# Bernard Gaffet

91191, Gif-sur-Yvette Cedex, France

CNRS and CEA DSM/DAPNIA Service d’Astrophysique, CEN Saclay

## Publications:

Gaffet B.
Abstract
We consider the class of ellipsoidal gas clouds expanding into a vacuum [1, 2] which has been shown to be a Liouville integrable Hamiltonian system [3]. This system presents several interesting features, such as the Painlevé property [4, 5], the existence of Bäcklund transformations and the separability of variables, all shown to be present in at least several sub-cases.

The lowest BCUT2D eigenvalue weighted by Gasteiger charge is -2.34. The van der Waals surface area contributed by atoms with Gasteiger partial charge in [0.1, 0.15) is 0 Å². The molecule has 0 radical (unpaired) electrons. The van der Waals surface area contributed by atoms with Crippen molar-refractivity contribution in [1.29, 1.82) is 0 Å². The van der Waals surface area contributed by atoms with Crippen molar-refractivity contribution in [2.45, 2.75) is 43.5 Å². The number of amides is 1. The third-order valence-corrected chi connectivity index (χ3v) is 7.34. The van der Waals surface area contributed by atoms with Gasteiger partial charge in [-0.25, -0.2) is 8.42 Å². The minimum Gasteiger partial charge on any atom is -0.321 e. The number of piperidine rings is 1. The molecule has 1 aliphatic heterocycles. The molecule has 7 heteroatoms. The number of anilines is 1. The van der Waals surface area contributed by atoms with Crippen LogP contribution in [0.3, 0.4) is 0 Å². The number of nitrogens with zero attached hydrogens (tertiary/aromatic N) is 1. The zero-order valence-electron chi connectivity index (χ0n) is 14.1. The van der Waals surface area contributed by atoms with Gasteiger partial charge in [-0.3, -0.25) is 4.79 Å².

A remarkable result that emerged from the study of the cases of rotation around a fixed principal axis, was that the Liouville torus, which is the locus of trajectories of the representative point of the cloud when all the constants of motion are fixed, could be assimilated with a quartic surface presenting 16 conic point singularities. The geometry of such surfaces is entirely determined by the datum of a 6th degree polynomial in one variable, and the consideration of the corresponding natural coordinate system then led to the separation of variables for these cases [6]. Further, the equation of the surface takes the form of a $4 \times 4$ determinant, which constitutes a generalization of Stieltjes $4 \times 4$ determinant formulation of the addition formula for elliptic functions; and the corresponding matrix also defines the system of the equations of motion; so that it can be said that the differential system is completely determined by the surface’s geometry. Forsaking now the assumption of a fixed rotation axis, in cases where the energy constant takes its minimum value compatible with the other constants of motion, we found that the Liouville torus was still reducible to the form of a quartic surface, presenting 15 conic points only instead of 16 (16 conic points were indeed present originally, but one of them had to disappear in the process of reducing the surface to the 4th degree). The geometry of these surfaces is entirely determined by the datum of a plane unicursal quartic (which is the transformed version of the missing conic point). The system can be reduced to the form of a differential equation of second degree, the coefficients of which are polynomials of degree 7, which are determined by the surface’s geometry, except for their quadratic dependence on a single free parameter, $z$. Defining $u$ the (time-like) independent variable, and $\Phi$ the integration constant (which are functions defined on the Liouville torus), it is found that $\Phi$ depends linearly on the parameter: $\Phi = \Phi(z)$ and then u may be taken to coincide with $\Phi(z')$, for any value of $z'$ distinct from $z$. Solving the system for one particular value of $z$ therefore also solves it for all other values of the parameter. It appears that the geometry alone does not specify in this case any particular value of $z$, but then any two values lead to differential systems which (although their solutions differ) turn out to be equivalent. It may also be worth pointing out that changing $z$ may be viewed as exchanging the roles of $u$ and $\Phi$. Finally, in degenerate cases the Liouville torus presents a double line of self-intersection, and the separation of variables can be achieved. Sections by planes through the double line are conic sections, which may be labeled by a parameter w, say. Denoting α the eccentric anomaly on the conic, the differential system in fact takes a remarkably simple form: $da/dw = f(w)$, and involves an elliptic inteqgral. |